My friend Nego is the chief songwriter for her band Boxcar Bertha. In her song “Disconnect Me” she says “Nothing is just the way it is/ Everything’s the way we make it.” It’s easy for us in the middle class—particularly those of us reclining atop a tower of safety nets—to hear about families like the one Renee works with, or the people I know from Food Not Bombs who sleep out of sight and risk arrest every time they sit on a park bench too long, and say “it’s a shame, but that’s just the way it is.” It’s not. It may be the way it is now, but it’s not the way it’s always been, and it’s not the way it has to be. We live in a very particular economy of our own making, an economy that benefits far fewer people than it harms, but that keeps us all in a kind of hypnotic trance—or so exhausted and fearful that we can’t imagine anything different.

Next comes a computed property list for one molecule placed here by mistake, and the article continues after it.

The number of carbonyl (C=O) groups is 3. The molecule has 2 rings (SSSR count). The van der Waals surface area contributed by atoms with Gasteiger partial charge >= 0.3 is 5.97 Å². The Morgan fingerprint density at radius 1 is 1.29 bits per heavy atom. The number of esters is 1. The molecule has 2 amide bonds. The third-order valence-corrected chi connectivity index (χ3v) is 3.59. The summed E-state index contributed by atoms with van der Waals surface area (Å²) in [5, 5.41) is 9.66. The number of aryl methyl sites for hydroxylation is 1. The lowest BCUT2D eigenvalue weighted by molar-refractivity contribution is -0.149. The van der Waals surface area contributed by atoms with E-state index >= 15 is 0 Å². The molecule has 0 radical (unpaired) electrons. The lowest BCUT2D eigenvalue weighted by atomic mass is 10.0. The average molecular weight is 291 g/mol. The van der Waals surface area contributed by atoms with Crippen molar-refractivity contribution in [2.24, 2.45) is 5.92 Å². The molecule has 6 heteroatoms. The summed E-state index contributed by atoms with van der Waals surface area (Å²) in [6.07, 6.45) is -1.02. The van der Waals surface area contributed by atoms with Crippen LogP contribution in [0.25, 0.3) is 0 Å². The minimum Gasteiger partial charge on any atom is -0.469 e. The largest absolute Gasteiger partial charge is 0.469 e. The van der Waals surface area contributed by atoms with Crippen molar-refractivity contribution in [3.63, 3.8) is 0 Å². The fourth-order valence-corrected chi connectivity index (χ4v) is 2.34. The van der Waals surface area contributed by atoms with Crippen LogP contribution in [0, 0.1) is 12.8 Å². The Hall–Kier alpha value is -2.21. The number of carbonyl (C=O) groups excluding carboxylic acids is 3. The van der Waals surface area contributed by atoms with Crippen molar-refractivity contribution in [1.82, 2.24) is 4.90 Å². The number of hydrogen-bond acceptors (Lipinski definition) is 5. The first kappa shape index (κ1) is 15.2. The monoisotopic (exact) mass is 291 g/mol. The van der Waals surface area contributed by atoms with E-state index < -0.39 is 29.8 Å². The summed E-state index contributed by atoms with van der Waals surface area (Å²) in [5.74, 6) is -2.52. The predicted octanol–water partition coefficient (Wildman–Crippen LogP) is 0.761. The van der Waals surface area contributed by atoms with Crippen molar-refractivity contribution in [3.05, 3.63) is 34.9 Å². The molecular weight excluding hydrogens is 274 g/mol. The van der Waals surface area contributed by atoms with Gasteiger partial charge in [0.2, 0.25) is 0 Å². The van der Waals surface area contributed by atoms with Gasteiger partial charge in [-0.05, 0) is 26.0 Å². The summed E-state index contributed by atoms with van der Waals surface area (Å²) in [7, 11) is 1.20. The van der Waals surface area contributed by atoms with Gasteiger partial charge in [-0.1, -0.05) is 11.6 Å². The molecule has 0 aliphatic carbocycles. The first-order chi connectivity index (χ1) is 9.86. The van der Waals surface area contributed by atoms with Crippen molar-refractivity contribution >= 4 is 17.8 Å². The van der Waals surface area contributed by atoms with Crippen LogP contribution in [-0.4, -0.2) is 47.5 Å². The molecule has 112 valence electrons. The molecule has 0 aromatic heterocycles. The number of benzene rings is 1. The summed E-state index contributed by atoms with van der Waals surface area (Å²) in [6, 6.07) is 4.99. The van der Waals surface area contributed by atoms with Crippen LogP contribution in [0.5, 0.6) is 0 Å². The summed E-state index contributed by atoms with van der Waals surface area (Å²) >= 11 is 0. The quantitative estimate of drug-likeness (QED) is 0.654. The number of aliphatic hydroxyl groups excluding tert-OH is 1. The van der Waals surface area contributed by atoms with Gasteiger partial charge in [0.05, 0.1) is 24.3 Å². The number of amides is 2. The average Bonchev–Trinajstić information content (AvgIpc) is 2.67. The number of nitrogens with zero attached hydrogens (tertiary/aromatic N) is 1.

Reading Jared Diamond helped me to see things through a longer lens. In an essay he wrote 20 years ago entitled “The Worst Mistake in the History of the Human Race” the Pulitzer Prize-winning anthropologist points out that as human beings we have spent most of shared history as hunter-gatherers: “If the history of the human race began at midnight,” he says “then we would now be almost at the end of our first day. We lived as hunter-gatherers for nearly the whole of that day, from midnight through dawn, noon, and sunset. Finally, at 11:54 p. m. we adopted agriculture.” He turns conventional wisdom on his head and explains what agriculture brought with it: “recent discoveries suggest that the adoption of agriculture, supposedly our most decisive step toward a better life, was in many ways a catastrophe from which we have never recovered. With agriculture came the gross social and sexual inequality, the disease and despotism, that curse our existence.”